American Airlines

An American Airlines regional jet taxis to Sioux Gateway Airport in a file photo. The city-owned airport will waive landing fees for American's new flights to Dallas/Fort Worth as part of an incentive package.

SIOUX CITY | Local officials view American Airlines as the favorite to win a new round of federal subsidies to keep flying at Sioux Gateway Airport.

American, the only carrier at the Sioux City airport, is required to offer at least 13 flights per week to and from Chicago's O'Hare International Airport, under a two-year Essential Air Service contract that expires next spring.

A holdover from the bygone era of regulated air travel, the EAS program guarantees service to rural areas and smaller airports.

The U.S. Department of Transportation on Oct. 5 formally invited carriers to offer bids for the Sioux City routes, beginning May 1. Carriers have until Nov. 5 to submit proposals. Following a public comment period, the DOT will evaluate the bids and award the new contract.

“We expect American will bid,” Sioux Gateway director Mike Collett said Thursday. “I do not know whether any of the other airlines will bid on it this time.

“We’re happy with their service, and they’re happy with the load they’re getting out of Sioux City.”

Collett said airport officials have not heard from United Airlines or Delta Air Lines, two carriers that formerly flew at Sioux Gateway and bid on previous EAS contracts.

Local officials said it may prove difficult for another carrier to dislodge American.

“Fortunately, I think the numbers would support the success of the Chicago destination for American and us,” Airport Trustees President Darrell Jesse said. “I think they’ve been having good load factors.”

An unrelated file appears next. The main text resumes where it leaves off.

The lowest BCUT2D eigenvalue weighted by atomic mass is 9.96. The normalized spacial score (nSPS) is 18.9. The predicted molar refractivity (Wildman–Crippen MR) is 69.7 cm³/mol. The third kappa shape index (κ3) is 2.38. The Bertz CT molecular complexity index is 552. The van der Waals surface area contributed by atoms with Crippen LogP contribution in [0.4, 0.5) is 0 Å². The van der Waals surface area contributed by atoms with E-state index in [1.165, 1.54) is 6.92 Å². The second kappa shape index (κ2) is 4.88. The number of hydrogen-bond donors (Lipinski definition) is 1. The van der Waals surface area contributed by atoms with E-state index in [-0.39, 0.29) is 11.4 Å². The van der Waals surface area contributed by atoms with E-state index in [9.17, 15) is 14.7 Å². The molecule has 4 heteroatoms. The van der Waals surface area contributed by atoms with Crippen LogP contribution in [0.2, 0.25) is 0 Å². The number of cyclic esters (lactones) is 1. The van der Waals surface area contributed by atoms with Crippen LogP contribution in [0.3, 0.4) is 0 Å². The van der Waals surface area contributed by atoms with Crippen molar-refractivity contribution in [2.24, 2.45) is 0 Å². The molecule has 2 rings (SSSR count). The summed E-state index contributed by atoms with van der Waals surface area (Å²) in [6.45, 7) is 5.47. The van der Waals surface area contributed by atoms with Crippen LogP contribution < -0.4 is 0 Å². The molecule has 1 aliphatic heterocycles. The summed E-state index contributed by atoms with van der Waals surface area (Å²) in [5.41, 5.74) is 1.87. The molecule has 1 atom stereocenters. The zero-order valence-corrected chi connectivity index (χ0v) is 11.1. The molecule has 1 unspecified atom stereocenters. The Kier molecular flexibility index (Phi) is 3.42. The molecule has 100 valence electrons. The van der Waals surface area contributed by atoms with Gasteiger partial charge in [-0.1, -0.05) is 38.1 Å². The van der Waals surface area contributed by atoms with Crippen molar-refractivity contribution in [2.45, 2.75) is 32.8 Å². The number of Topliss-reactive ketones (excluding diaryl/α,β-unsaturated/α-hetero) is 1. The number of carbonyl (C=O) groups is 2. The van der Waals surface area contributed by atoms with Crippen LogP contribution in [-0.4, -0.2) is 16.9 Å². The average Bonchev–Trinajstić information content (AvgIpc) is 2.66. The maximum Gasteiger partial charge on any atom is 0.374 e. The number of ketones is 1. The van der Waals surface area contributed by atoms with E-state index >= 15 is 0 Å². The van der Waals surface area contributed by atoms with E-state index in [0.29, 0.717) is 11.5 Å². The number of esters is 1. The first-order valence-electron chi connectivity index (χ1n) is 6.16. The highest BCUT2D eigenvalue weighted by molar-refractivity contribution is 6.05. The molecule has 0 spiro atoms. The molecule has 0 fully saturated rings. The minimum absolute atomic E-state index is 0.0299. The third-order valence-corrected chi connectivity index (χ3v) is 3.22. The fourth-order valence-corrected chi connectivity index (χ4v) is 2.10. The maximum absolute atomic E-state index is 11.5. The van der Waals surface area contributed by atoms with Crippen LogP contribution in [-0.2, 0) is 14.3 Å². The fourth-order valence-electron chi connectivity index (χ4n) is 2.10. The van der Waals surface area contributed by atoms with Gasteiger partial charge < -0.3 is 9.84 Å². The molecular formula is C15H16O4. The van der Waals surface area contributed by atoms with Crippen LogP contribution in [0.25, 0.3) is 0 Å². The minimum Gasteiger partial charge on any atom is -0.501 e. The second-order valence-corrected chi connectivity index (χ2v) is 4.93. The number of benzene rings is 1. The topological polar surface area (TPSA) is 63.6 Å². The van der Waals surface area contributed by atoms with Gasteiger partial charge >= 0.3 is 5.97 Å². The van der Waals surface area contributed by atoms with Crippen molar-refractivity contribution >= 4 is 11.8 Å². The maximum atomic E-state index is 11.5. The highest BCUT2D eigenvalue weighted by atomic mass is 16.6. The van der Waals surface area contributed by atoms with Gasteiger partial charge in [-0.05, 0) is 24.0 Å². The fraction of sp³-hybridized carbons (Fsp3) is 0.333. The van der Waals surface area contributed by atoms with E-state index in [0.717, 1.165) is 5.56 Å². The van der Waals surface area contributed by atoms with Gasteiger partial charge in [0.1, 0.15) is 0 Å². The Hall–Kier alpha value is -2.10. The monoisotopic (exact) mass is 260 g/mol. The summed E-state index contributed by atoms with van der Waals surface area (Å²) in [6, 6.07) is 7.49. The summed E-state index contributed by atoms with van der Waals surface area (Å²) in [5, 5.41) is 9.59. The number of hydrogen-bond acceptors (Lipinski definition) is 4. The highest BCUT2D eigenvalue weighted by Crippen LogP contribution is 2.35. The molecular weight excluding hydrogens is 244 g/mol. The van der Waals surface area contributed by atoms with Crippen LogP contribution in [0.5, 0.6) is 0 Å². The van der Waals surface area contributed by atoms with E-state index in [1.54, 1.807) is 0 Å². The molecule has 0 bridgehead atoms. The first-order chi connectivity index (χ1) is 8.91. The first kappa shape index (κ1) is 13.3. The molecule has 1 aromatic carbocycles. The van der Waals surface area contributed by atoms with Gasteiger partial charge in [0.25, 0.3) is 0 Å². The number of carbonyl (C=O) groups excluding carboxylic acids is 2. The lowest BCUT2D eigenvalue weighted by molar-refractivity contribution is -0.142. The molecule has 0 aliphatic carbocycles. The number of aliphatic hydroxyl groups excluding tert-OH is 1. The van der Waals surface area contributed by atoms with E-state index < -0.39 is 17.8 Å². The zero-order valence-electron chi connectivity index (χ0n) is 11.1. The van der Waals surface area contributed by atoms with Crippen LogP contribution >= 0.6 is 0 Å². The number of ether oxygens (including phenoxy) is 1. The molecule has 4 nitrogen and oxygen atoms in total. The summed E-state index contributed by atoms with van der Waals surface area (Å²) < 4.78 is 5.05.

“If someone is going to bid, they have to be pretty competitive to match American," he added.

American, based in Fort Worth, Texas, started serving Sioux Gateway under the EAS program in April 2012, replacing the previous carrier, Delta, which flew connecting routes to Minneapolis-St. Paul.

American won its most recent EAS contract in April 2014 with a bid of $611,334 per year, down from a $1.51 million per year subsidy in its first two years. American's 2014 winning bid was nearly half that of the only other bidder that year, United, which requested a subsidy of $1.41 million per year.

“I think because American was so far under last time, the other ones will have to decide whether they’re willing to look at the cost structure that they did last time,” Collett said.

Jesse said he would like to see additional flights from American in the future, such as connections to its main hub in Dallas/Fort Worth.

The Sioux City airport has demonstrated a demand for westward flights, he said. Frontier Airlines flights to Denver were nearly 90 percent full last summer during the low-cost carrier's brief stay in Sioux City. Frontier ended the flights in October 2014 as it moved aircraft to other cities.

“Their flights were really full,” Jesse said. “It’d be nice to get that expansion. We’re not afraid to ask for that.”

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